Tech’s defense was as good as advertised, too, as the Jackets dominated the glass (45-30) while limiting the Hogs to 22-of-57 field goals (38.6%), including 7-of-23 from 3 (30.4%). Arkansas came in as the superior free-throw shooting team (79.1% to Tech’s 62.5%), but both teams managed to shoot just north of 68% for the game.

For Jones, who came in a perfect 27-of-27 on freebies for the season and had made 36 in a row going back to last season, he missed his first free throw opportunity and went 7-of-10 at the line for the game, including two misses on front-ends of 1-and-1 opportunities — the last of which came at 1:10 in OT with both teams stuck on 59 points each. Jones shot 7-of-12 from the field (including 3-of-7 from 3).

Sophomore guard Isaiah Joe — he and Jones came in as the Hogs’ co-leading scorers at 17.4 points per game each — scored all 13 of his points in the first half, but he was strong defensively throughout as all 9 of his rebounds came on the defensive end to go with 5 steals. Both numbers were team-highs.

Sophomore guard Desi Sills had his best game so far in ’19-20, recording a season-high 11 points (5-of-9 field goals including 1-of-3 from 3) to go with 5 rebounds, 4 assists, and 1 steal.

Senior Jimmy Whitt, Jr. — on fire shooting the ball (11-of-14 from the field and 2-of-3 from the free throw line) for a career-high-tying 24 points in Friday’s 77-56 win over South Dakota — was cold against Tech on Monday as he finished 3-of-12 field goals and 0-of-2 free throws for 6 points to go with 4 rebounds, 2 assists, and 2 blocks. Senior forward Adrio Bailey finished with 8 points, 3 rebounds, 3 assists, and 1 steal.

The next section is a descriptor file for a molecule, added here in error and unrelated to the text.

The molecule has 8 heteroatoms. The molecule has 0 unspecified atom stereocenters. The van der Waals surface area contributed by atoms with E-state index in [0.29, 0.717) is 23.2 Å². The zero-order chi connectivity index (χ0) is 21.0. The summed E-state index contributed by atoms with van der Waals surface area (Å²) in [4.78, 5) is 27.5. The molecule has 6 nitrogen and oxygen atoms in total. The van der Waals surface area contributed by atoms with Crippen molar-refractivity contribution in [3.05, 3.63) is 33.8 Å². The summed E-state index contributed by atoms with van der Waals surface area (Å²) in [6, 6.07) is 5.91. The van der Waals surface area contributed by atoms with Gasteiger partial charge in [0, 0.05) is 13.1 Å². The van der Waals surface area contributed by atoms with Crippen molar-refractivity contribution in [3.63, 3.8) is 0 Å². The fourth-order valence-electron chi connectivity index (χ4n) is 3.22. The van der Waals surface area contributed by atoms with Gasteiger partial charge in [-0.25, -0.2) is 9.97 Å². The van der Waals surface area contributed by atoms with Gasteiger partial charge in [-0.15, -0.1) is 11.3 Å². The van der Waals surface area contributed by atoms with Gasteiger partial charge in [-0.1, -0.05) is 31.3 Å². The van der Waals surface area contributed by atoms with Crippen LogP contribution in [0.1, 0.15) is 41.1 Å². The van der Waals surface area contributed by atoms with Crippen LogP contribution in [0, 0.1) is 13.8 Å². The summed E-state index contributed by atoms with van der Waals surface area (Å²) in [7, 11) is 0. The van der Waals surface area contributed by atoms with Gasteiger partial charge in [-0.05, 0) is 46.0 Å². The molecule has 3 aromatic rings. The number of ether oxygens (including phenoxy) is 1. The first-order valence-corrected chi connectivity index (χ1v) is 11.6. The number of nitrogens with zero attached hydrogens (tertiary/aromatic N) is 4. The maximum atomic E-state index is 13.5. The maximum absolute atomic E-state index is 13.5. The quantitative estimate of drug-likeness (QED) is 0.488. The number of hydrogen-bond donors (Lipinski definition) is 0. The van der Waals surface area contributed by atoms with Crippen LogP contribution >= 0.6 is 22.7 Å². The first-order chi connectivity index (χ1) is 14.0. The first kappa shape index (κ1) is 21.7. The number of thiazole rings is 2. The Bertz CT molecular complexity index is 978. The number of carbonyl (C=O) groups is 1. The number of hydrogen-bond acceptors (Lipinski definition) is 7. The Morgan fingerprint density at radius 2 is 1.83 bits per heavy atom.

Arkansas’s starting five accounted for all 62 of the Hogs’ points.

Tech was led by Banks, the 6-10 senior and former Texas Longhorn (20 points, 13 rebounds, but only 1 block for the big man who came in averaging 5.7 swats per game). Devoe, a 6-5 sophomore guard, came in as the ACC’s leading scorer (26.0), but fouled out late in overtime after scoring only 12 points on 4-of-16 field goals and 4-of-6 free throws. Junior 5-10 guard Bubba Parham had 10 points after starting in place of injured junior guard Jose Alvarado, who torched Arkansas last year with 20 points and 9 rebounds in a 59-55 Jackets’ win in Fayetteville.

Arkansas started well from 3 as Joe made all three of his triples in the first 14 minutes of the game, the last of which capped an 11-0 Arkansas run that was good for a 27-19 lead with 5:57 remaining before halftime.

From there, the game devolved into a sloppy grind as Arkansas and Georgia Tech scuffled to a 33-30 score at the break with the Hogs in the lead. The Hogs started fast in the second half, using an 8-2 spurt for a 41-32 lead. Tech would battle back with interior scoring to pull even at 50-all, but Sills drove into Banks for a tough finish at the basket to give Arkansas a 52-50 lead, and that was followed by Jones’ one-man 5-point possession that was aided by a technical foul call on Tech head coach Josh Pastner, resulting in a 7-0 run for a 57-50 Hogs lead.

With Arkansas failing to score a basket in the final 5:57 of regulation, the Yellow Jackets scratched out an ugly 9-2 run to force the game into overtime. Devoe and Banks were only 2-of-4 at the free throw line in the final 1:46 of regulation, but that was good enough to tie the game. Whitt missed an off-balance 14-footer at :03 that could have won the game for Arkansas in regulation.

Arkansas closes out the November portion of its ’19-20 schedule with a home game Saturday against Northern Kentucky (4 p.m. CT, live-stream via SEC Network Plus), marking the fourth and final home game in a series of matchups billed as the Collegiate Hoops Roadshow.